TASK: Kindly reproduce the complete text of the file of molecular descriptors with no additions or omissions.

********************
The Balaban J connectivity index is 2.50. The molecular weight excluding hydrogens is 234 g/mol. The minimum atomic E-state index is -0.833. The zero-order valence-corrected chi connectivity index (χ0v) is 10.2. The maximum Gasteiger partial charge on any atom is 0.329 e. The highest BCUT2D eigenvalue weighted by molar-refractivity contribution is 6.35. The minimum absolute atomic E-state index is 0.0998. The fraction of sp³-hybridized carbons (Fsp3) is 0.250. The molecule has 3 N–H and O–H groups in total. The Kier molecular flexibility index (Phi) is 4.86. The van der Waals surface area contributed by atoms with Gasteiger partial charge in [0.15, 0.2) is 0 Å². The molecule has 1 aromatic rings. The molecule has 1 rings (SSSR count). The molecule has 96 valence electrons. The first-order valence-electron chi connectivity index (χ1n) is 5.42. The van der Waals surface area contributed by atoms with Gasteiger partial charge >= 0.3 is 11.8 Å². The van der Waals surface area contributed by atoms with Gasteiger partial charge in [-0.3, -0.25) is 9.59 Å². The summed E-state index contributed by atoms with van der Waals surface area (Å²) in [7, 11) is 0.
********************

The Balaban J connectivity index is 2.50. The molecular weight excluding hydrogens is 234 g/mol. The minimum atomic E-state index is -0.833. The zero-order valence-corrected chi connectivity index (χ0v) is 10.2. The maximum Gasteiger partial charge on any atom is 0.329 e. The highest BCUT2D eigenvalue weighted by molar-refractivity contribution is 6.35. The minimum absolute atomic E-state index is 0.0998. The fraction of sp³-hybridized carbons (Fsp3) is 0.250. The molecule has 3 N–H and O–H groups in total. The Kier molecular flexibility index (Phi) is 4.86. The van der Waals surface area contributed by atoms with Gasteiger partial charge in [0.15, 0.2) is 0 Å². The molecule has 1 aromatic rings. The molecule has 1 rings (SSSR count). The molecule has 96 valence electrons. The first-order valence-electron chi connectivity index (χ1n) is 5.42. The van der Waals surface area contributed by atoms with Gasteiger partial charge >= 0.3 is 11.8 Å². The van der Waals surface area contributed by atoms with Gasteiger partial charge in [-0.3, -0.25) is 9.59 Å². The summed E-state index contributed by atoms with van der Waals surface area (Å²) in [7, 11) is 0.